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Inside Scott Pruitt's Mission to Remake the EPA

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Time Magazine quotes Myron Ebell on Scott Pruitt's opportunity to battle overregulation within the EPA.

Bonnie Wirtz was tending to her Minnesota farm one summer evening in 2012 when a crop duster buzzed low overhead. The aircraft sprayed chemicals on her property, missing its target next door. Soon the fumes seeped into her home through the air conditioner, and Wirtz wound up in an emergency room, coughing and bewildered and worried about the health of her 8-month-old son.

She had been sickened by a reaction to a pesticide called chlorpyrifos, which the agriculture industry uses to kill insects and worms on everything from cotton to oranges. A growing body of scientific evidence has linked the pesticide to health problems in children. Indeed, Wirtz’s son was diagnosed in 2015 with a developmental disorder that affects the functioning of the brain. It was the kind of episode that pushed the Environmental Protection Agency (EPA) that same year to propose banning the chemical altogether for most uses.

But when Scott Pruitt took over in February, the agency reconsidered. Pruitt, a former Oklahoma attorney general, came to the EPA on a mission to change it from within. Since its founding in 1970 under Republican President Richard Nixon, the agency’s primary task has been to keep people safe from toxic pollutants. Pruitt has pioneered a radically different approach to environmental regulation, weighing impact on job growth and the concerns of business groups on a level plane with environmental protection when the law allows. In March, less than a month after speaking with the CEO of Dow Chemical, the primary maker of chlorpyrifos, Pruitt reversed course, delaying a decision on the pesticide until 2022. (An EPA spokesperson said the conversation was brief and chlorpyrifos was not discussed.)

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Pruitt’s moves alarm not only environmentalists and public health advocates but also many moderate Republicans. “There is no precedent for the range of apparently skeptical reviews of EPA regulations,” says William Reilly, who ran the agency under President George H.W. Bush. “I’m not confident that the integrity to the entire legal apparatus is really safe.” Some industry officials who worry about economic stability almost as much as overregulation say Pruitt may tip the balance too far in one direction, setting up the agency for another dramatic shift when a new President comes to town. “Virtually everyone in the business community believes that EPA needs to issue a replacement rule” to address climate change, says Jeff Holmstead, a senior EPA official under George W. Bush who now represents energy companies. “They think they would be better off with a reasonable regulation than with no regulation at all.”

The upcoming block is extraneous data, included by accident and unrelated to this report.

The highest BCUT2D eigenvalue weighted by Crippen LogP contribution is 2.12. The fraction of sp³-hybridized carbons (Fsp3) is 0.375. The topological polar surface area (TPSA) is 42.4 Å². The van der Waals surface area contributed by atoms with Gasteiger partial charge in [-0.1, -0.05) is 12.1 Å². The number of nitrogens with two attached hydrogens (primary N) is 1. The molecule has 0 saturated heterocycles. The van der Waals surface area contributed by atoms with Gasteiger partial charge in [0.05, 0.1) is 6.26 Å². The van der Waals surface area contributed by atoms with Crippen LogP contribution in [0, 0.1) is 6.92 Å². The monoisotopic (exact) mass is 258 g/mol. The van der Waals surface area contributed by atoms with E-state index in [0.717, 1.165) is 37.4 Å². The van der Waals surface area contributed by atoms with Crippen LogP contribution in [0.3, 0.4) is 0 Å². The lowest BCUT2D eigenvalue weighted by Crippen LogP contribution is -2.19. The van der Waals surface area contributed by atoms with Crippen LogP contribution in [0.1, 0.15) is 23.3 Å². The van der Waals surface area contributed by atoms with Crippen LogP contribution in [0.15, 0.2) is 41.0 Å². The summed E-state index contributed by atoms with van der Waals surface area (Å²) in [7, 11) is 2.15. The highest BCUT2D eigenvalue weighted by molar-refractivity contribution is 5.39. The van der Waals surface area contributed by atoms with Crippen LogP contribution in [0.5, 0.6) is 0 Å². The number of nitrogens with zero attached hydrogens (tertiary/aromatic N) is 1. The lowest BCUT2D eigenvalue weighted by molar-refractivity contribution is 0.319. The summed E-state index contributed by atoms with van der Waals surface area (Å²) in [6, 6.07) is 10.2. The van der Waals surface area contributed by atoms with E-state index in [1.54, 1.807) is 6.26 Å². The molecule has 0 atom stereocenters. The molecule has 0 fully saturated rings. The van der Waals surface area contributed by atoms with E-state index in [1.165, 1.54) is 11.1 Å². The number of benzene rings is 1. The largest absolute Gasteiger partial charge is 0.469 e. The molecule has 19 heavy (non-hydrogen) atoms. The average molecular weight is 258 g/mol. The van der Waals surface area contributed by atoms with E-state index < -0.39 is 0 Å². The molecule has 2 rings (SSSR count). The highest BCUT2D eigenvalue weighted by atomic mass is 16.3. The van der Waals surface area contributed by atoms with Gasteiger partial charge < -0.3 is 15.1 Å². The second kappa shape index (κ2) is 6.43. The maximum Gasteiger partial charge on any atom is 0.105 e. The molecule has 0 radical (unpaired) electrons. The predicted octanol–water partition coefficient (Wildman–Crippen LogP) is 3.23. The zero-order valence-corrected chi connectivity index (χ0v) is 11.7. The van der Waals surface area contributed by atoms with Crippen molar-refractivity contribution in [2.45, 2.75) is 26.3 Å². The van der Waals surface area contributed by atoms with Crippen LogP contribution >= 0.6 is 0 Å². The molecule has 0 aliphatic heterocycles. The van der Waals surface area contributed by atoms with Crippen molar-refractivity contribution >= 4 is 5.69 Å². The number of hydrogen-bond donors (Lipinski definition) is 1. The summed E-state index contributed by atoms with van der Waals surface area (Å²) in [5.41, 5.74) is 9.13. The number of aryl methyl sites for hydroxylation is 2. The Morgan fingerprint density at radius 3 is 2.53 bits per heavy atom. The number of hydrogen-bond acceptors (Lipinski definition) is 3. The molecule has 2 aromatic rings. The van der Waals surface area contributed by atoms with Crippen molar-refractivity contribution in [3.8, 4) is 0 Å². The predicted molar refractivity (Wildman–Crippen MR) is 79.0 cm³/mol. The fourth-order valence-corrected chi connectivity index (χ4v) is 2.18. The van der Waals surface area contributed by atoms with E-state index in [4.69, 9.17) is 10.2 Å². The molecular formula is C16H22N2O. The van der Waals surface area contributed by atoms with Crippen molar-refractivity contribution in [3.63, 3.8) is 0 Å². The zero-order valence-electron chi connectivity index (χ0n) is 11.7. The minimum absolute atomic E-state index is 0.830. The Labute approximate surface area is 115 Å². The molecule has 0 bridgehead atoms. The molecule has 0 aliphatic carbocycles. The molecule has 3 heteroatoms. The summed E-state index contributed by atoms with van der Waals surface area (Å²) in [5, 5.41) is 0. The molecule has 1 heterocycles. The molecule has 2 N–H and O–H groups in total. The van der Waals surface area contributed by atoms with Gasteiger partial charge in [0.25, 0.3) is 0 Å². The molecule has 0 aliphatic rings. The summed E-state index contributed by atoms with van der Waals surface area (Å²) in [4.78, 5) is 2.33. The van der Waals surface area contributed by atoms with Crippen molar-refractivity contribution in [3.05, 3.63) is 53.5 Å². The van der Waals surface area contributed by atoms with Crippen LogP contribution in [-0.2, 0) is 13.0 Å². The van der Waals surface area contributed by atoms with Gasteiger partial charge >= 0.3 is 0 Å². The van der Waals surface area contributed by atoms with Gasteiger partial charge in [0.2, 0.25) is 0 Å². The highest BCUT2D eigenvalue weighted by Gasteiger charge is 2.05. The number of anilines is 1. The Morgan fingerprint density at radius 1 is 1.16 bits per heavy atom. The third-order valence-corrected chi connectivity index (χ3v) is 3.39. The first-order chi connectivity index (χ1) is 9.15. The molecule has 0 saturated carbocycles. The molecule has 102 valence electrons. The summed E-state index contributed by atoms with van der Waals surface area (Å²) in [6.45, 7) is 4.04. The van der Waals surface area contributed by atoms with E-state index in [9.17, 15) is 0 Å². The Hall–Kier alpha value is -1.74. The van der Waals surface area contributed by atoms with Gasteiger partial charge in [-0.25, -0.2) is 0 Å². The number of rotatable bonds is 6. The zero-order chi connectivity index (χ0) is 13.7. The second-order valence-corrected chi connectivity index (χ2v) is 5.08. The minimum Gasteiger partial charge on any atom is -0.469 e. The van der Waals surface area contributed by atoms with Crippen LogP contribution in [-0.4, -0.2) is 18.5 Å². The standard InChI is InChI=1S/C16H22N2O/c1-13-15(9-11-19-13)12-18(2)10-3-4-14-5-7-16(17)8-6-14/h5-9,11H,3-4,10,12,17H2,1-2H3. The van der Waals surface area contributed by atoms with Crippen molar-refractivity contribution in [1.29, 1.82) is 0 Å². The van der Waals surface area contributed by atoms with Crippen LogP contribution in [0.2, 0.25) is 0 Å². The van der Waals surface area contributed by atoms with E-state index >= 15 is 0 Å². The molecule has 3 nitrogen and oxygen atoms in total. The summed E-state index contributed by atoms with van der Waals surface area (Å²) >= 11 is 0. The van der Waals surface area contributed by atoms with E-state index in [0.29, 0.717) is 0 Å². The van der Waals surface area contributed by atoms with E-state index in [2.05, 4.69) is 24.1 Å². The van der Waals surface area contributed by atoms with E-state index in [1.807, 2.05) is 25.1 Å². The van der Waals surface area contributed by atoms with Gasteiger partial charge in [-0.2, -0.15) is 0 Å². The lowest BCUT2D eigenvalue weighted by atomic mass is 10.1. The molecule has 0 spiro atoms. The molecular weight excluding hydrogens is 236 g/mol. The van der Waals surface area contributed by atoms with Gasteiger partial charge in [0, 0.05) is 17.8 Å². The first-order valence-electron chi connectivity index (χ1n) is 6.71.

Meanwhile, critics on the right complain that Pruitt has not gone far enough. Myron Ebell, who led Trump’s EPA transition team, says he wants Pruitt to challenge the EPA’s endangerment finding–the scientific document underpinning the agency’s global-warming regulation. “It’s essential,” Ebell says. But Pruitt is savvy about which battles he picks. Challenging the endangerment finding would trigger a legal fight much like that which ensnared Trump’s ill-fated travel ban. Instead, Pruitt has devised a strategy to publicly debate–and likely undermine–climate science while working bureaucratic channels to weaken regulation behind the scenes.

All this has earned Pruitt Trump’s ear as well as his praise. Trump has cited the work of the EPA, and the decision to withdraw from the Paris Agreement–a move that bears Pruitt’s fingerprints–on a short list of his top accomplishments. “One of the biggest areas of success for the Trump Administration has been turning around really big regulations,” says West Virginia attorney general Patrick Morrisey, who worked with Pruitt on the Republican Attorneys General Association. “Pruitt is the driving force behind that.”

Read the entire article at Time.